Kerry is a prolific technology writer, covering a range of subjects from design & development, SEO & social, to corporate tech & gadgets. Co-author of SitePoint’s Jump Start HTML5, Kerry also heads up digital content agency markITwrite and is an all-round geek.
When it comes to calls to action, ‘button color’ is one of the classic metrics to A/B test. It’s also a hot discussion topic on design forums, if this Stack Exchange UX discussion is anything to go by.
In the discussion, a user asks:
Which option is more intuitive for the user?
Here are the two options he presents:
Whilst one reader dismissed the options out of hand — citing the reasons as being 10% of males are red/green color blind — the question certainly raised a lot of intelligent debate.
This included discussion on the psychological meaning of color, along with the platform used and the physical placement of the buttons.
What Color Means
As far as online standard usage goes, red has been commonly associated with delete. It also typically denotes danger in Western civilisations — think of stop signs, fire engines and tail lights.
As Anum Khan pointed out in her January article for SitePoint on color psychology and design, in an ideal world, a client would simply accept all of a designer’s ideas and they’d be left to get on with it.
However, it’s rare that this happens in reality and so a designer has to fit in with the ideas of a client and the client’s marketing department. This often leads to a discussion of A/B testing, with the idea that different designs can be applied and tested on various groups in order to see which is the more effective.
What is A/B Testing?
Firstly, let’s have a look at what A/B testing is and why it’s a good idea to carry it out. A/B testing is, as mentioned, sending two (or more) different designs to separate groups in the target audience in order to determine which is received best.
Each version can vary in small or significant ways. Commonly, these differences include a call to action (CTA), colors, input forms, special offers, text or anything that induces a visitor to remain on the site or take action.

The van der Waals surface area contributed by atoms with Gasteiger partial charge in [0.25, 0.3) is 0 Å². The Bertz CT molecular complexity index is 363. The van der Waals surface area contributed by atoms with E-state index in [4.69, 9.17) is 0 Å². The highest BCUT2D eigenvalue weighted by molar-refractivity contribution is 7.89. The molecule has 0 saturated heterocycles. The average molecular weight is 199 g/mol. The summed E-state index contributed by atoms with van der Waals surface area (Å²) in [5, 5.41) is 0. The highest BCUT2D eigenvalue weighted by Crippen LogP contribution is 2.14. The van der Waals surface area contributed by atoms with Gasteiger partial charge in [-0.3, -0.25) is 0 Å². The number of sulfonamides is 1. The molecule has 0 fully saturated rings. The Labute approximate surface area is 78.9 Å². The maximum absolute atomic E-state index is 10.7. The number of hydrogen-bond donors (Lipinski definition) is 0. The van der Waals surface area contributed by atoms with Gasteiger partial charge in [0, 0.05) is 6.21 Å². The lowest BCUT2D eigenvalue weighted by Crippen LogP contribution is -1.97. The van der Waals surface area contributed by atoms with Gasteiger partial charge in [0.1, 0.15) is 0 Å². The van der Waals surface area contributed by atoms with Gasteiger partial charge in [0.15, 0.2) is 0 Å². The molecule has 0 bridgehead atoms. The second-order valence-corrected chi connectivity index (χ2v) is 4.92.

However, it’s also worth pointing out that a recent study has found many A/B testing results were misleading, if they weren’t carried out correctly. This means that before you embark on testing, you should have the following:
- A good-sized ‘sample’ – this is the number of people involved in the test and will depend on the traffic that the site gets. Some advice on managing sample sizes is at Evan’s Awesome A/B Tools.
- A plan for how long the testing will run for – many people make the mistake of stopping a test as soon as it shows positive results, which again produces false results. Some guidelines on this at Visual Optimizer.
- Testing software and Google Analytics
A recent report by Qubit’s Martin Goodson asserted that Most Winning A/B Test Results Are Illusory, due, for the most part, to such tests being badly executed. According to the author, this is something that can lead not only to the ‘needless modification of websites’, but also in some cases can do damage to a company’s profitability.
So why is this the case and how can designers and businesses ensure that if A/B testing (also known as split testing) is carried out, it’s done properly and effectively?
What is A/B Testing?
To start with a quick primer, A/B testing is a way to compare two versions of a web page (it might be, for example, a landing page) to see which of the two versions performs the best. To carry out a test, two groups of people will each see a different page and results are measured by how the groups interact with each page.
For example, a page that contains a strong call-to-action (CTA) in a certain area of the page may be pitted against another that is similar, but has the CTA in a different place and might use different wording or color.
It’s been a tough year or so for many SEO companies – particularly those that don’t follow the rules when it comes to black hat techniques, especially with regard to links. I’ve always been of the opinion that quality wins out and while you can tweak for SEO, chasing links through poor content is always going to raise some Google eyebrows or worse – a manual penalty.
The major algorithm changes that the search engine has made in recent years with regard to content have meant that many companies have found their sites pretty much disappearing from the index. Why? Because they have not followed the rules, either deliberately or accidentally.
The value of social media has been questioned extensively over the past few years, with many skeptical it can really prove beneficial and provide a good return on investment. It’s taken a little time, but most SMBs and large organizations alike now realize that social media is an excellent driver when it comes to traffic and reputation. We’re seeing more and more creative use of social media, better branded accounts and even better, the ability to use social media properly.
By this I mean, using social media as it was meant to be used. As a means for promotion, with a friendly (social) tone, to facilitate great customer service and generate excellent feedback. Of course, some companies still struggle with getting it right and for the most part, this is due to a lack of time, resources and the understanding of just how it can benefit a business.
With this in mind, how is it possible to prove ROI to clients in order to convince them that it’s worth the time and effort?
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